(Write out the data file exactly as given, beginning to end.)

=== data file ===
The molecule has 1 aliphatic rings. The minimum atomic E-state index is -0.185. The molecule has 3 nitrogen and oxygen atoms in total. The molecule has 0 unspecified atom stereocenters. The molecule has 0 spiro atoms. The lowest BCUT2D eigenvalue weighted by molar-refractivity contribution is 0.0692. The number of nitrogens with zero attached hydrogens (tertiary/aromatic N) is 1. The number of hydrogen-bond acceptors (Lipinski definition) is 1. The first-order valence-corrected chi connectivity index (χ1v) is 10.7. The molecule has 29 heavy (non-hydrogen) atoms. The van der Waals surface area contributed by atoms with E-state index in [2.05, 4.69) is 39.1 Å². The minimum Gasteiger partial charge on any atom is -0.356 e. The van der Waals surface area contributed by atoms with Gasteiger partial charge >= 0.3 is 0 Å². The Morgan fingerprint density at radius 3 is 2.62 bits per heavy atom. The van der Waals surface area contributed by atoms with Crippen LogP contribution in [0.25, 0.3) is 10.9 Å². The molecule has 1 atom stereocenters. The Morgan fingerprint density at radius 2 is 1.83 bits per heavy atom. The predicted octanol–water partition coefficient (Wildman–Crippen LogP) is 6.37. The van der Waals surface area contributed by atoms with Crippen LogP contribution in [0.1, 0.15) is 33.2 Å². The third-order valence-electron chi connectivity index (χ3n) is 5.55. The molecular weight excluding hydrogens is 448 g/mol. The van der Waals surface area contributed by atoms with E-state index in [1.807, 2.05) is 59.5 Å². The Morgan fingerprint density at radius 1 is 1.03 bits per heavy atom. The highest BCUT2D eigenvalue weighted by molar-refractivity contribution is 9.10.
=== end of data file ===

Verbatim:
The molecule has 1 aliphatic rings. The minimum atomic E-state index is -0.185. The molecule has 3 nitrogen and oxygen atoms in total. The molecule has 0 unspecified atom stereocenters. The molecule has 0 spiro atoms. The lowest BCUT2D eigenvalue weighted by molar-refractivity contribution is 0.0692. The number of nitrogens with zero attached hydrogens (tertiary/aromatic N) is 1. The number of hydrogen-bond acceptors (Lipinski definition) is 1. The first-order valence-corrected chi connectivity index (χ1v) is 10.7. The molecule has 29 heavy (non-hydrogen) atoms. The van der Waals surface area contributed by atoms with E-state index in [2.05, 4.69) is 39.1 Å². The minimum Gasteiger partial charge on any atom is -0.356 e. The van der Waals surface area contributed by atoms with Gasteiger partial charge >= 0.3 is 0 Å². The Morgan fingerprint density at radius 3 is 2.62 bits per heavy atom. The van der Waals surface area contributed by atoms with Crippen LogP contribution in [0.25, 0.3) is 10.9 Å². The molecule has 1 atom stereocenters. The Morgan fingerprint density at radius 2 is 1.83 bits per heavy atom. The predicted octanol–water partition coefficient (Wildman–Crippen LogP) is 6.37. The van der Waals surface area contributed by atoms with Crippen LogP contribution in [0.1, 0.15) is 33.2 Å². The third-order valence-electron chi connectivity index (χ3n) is 5.55. The molecular weight excluding hydrogens is 448 g/mol. The van der Waals surface area contributed by atoms with E-state index in [1.807, 2.05) is 59.5 Å². The Morgan fingerprint density at radius 1 is 1.03 bits per heavy atom. The highest BCUT2D eigenvalue weighted by molar-refractivity contribution is 9.10.